Step 1 - Analyse
Step 2 - Translate
Step 3 - Pre-search
Step 4 - Search the catalogue
Step 5 - Search databases
Step 6 - Search the Web
Step 7 - Evaluate information
Step 8 - Collect and cite your references
When you are given a written assessment, read through it carefully.
Are you being asked to:
Circle the 'action' words so that they stand out. Note the number of words required, whether a certain number of references are expected, the format in which to submit it (emailed? handed in? upload to Blackboard?) and the date due.
This is the fun part. What are the keywords or concepts in this assessment: Write a 500 word essay on the topic:
Think of synonyms for the main concepts:
effects > consequences, outcomes
carbon tax > carbon price
SME > small business or medium business
Searching the catlogue is easy!
Remember, the catalogue lists books, DVDs, videos, and titles of journals.
If you are seeking articles from journals, you will need to look in several databases, Step 5.
More about catalogue searching here.
Tips for searching databases:
|Use very specific keywords when searching for information|
|Select full-text when conducting your search|
|Include a date range to ensure up to date information, eg. 2007-2012|
|Read the abstract to see if the article is relevant|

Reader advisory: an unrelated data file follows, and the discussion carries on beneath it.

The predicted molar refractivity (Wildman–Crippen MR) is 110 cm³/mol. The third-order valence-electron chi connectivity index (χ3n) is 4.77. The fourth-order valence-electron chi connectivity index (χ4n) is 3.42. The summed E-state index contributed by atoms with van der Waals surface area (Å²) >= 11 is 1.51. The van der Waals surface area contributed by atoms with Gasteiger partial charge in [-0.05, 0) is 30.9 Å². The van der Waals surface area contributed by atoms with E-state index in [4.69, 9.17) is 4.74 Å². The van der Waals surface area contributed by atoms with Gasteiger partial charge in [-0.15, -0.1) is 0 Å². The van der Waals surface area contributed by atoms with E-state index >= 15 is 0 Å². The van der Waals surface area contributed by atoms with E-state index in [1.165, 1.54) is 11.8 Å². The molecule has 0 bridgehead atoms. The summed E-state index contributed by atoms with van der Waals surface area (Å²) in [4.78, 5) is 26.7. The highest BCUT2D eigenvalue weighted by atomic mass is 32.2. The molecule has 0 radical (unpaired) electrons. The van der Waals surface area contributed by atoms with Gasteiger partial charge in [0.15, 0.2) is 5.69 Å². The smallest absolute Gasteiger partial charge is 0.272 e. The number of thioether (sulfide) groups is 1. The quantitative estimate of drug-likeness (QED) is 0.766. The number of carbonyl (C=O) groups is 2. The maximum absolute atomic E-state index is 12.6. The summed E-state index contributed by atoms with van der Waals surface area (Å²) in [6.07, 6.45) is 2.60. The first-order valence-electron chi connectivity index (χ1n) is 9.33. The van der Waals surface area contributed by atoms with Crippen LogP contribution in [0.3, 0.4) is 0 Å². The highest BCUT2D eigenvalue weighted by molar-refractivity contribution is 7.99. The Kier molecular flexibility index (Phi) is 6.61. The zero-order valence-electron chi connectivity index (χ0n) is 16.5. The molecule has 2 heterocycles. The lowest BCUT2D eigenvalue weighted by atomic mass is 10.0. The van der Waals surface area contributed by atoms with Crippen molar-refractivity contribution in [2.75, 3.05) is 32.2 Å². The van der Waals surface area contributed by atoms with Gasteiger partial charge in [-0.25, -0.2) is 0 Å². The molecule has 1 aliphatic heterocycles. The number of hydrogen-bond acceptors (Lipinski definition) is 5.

|Take the time to watch the online tutorial for the database of your choice|
If you find a good, representative article, note the subject headings for that article. Use those headings when you search again.
More about database searching here.
There are many excellent websites that teach how to evaluate information. Start with Central's tutorial here.
One of the oldest, and one of the best, is Evaluating Web Pages: Techniques to apply & questions to ask from UC Berkeley.
Subject based tutorials may be found at the Virtual Training Suite. Just scroll down to your choice.
Try YouTube's list of tutorials here.
Your work is not finished until you've correctly attributed (provided a reference for) every source you have used in your assignment. Remember that it's always better practice to keep a list of your references as you write the paper.
We acknowledge Central Institute of Technology for allowing some of their guide content to be adapted for use in this guide.